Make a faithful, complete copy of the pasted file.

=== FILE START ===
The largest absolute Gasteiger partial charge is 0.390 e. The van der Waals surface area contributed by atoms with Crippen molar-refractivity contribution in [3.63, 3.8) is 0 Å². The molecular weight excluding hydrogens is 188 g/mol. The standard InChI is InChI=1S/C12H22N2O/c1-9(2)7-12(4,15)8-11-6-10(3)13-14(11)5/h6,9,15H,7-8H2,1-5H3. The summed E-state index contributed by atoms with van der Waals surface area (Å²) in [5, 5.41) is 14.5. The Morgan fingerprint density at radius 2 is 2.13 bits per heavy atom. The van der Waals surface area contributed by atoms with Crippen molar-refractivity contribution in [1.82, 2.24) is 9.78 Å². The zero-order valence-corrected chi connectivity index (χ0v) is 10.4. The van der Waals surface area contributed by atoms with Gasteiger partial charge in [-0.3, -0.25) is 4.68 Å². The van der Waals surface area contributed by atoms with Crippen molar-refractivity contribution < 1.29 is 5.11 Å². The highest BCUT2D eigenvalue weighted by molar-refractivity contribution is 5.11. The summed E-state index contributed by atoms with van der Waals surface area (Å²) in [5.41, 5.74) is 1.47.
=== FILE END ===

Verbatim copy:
The largest absolute Gasteiger partial charge is 0.390 e. The van der Waals surface area contributed by atoms with Crippen molar-refractivity contribution in [3.63, 3.8) is 0 Å². The molecular weight excluding hydrogens is 188 g/mol. The standard InChI is InChI=1S/C12H22N2O/c1-9(2)7-12(4,15)8-11-6-10(3)13-14(11)5/h6,9,15H,7-8H2,1-5H3. The summed E-state index contributed by atoms with van der Waals surface area (Å²) in [5, 5.41) is 14.5. The Morgan fingerprint density at radius 2 is 2.13 bits per heavy atom. The van der Waals surface area contributed by atoms with Crippen molar-refractivity contribution in [1.82, 2.24) is 9.78 Å². The zero-order valence-corrected chi connectivity index (χ0v) is 10.4. The van der Waals surface area contributed by atoms with Gasteiger partial charge in [-0.3, -0.25) is 4.68 Å². The van der Waals surface area contributed by atoms with Crippen molar-refractivity contribution < 1.29 is 5.11 Å². The highest BCUT2D eigenvalue weighted by molar-refractivity contribution is 5.11. The summed E-state index contributed by atoms with van der Waals surface area (Å²) in [5.41, 5.74) is 1.47.